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$390 billion: Red Fire Ants, feral cats rip up Aussie economy

·2-min read
A macro shot of a red ant in nature, a stray cat and Australian $100 bills.
Invasive species are costing the Aussie economy billions of dollars and the experts say the price is set to rise (Source: Getty)

Feral cats, rabbits and weeds are some of the most costly invasive species in Australia – and it’s Aussie farmers who are suffering.

The agriculture sector has forked out close to $60 billion in the last 60 years, according to new research from the Australian Research Council and Flinders University.

Whether deliberately or accidentally introduced, invasive species have racked up a $390 billion bill to the Aussie economy.

And unless there are better investments, reporting and coordinated efforts that number is likely to rise, the research said.

While feral cats are the single-most costly individual species, it's actually plants and weeds that have proved to be the worst of all, accounting for $204 billion.

Invasive mammals were the second biggest offenders, accounting for $65 billion, and insects costing $15.5 billion.

Cats, European rabbits and red imported fire ants are the three costliest species.

How Australia is coping

New South Wales has been copping it the hardest, followed by Western Australia and Victoria.

“This is the most detailed analysis to date,” lead researcher Professor Corey Bradshaw, Matthew Flinders Professor of Global Ecology at Flinders University said.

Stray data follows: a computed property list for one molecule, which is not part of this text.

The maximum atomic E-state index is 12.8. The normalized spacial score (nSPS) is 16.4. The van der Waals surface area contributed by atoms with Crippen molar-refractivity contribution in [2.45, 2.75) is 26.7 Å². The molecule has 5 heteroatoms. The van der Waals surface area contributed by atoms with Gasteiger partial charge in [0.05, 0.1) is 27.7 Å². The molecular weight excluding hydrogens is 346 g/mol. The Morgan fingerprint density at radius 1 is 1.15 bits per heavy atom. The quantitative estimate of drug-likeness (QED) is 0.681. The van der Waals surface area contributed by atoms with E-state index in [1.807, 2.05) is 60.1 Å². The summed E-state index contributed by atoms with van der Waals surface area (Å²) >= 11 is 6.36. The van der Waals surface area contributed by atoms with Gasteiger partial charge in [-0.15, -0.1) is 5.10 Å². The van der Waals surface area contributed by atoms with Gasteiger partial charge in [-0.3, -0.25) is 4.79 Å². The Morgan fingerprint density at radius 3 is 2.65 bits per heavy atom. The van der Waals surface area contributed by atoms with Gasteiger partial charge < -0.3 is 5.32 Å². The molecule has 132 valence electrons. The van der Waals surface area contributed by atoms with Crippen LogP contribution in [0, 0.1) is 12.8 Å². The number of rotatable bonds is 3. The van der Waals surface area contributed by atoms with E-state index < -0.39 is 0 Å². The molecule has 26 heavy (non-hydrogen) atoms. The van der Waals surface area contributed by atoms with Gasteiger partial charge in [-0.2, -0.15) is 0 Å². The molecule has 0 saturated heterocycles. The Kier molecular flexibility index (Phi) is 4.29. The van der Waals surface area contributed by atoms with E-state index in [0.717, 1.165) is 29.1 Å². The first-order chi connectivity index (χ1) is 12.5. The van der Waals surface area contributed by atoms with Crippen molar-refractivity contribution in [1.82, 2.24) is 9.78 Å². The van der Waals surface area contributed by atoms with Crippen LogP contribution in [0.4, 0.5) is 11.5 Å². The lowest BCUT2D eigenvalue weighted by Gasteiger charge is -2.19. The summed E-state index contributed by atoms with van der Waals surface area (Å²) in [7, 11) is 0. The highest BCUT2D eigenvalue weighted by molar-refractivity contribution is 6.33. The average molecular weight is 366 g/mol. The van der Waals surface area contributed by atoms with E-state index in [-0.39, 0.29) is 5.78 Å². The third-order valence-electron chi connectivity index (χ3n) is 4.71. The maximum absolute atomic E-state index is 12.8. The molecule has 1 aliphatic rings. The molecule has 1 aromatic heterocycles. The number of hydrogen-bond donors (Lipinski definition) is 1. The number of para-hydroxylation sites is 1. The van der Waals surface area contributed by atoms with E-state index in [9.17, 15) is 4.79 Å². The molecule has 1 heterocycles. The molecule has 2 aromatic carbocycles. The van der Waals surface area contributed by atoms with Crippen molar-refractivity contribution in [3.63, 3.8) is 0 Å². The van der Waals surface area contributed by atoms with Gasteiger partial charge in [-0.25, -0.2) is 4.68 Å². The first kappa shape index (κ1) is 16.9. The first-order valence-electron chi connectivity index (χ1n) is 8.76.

“Australia has a long history of invasive species, and their impact is far-reaching, not only for our native animals and the environment but across our agricultural and health sectors as well.”

Co-author Dr Andrew Hoskins from the CSIRO, said it was important to understand the full breadth of the problem, to help prioritise future research and inform policy decisions.

“We captured species not previously detailed in any other nation-wide study of the economic burden of invasives, providing us with the most up-to-date picture of the cost of such species to our country,” he said.

“This research shows that invasive species are causing serious and growing harm to our ecological, agricultural, and economic systems.”

The researchers say as the world becomes more interconnected, invasive species will only continue to increase their range and impacts across the planet.

“As our analysis shows, the large and ever-increasing costs of invasive species to Australia’s economy are substantial and also likely to be underestimated,” Bradshaw said.

“We can reasonably assume that without better investment and coordinated interventions, including animal culls, Australia will continue to lose billions of dollars on invasive species over the coming decades.”

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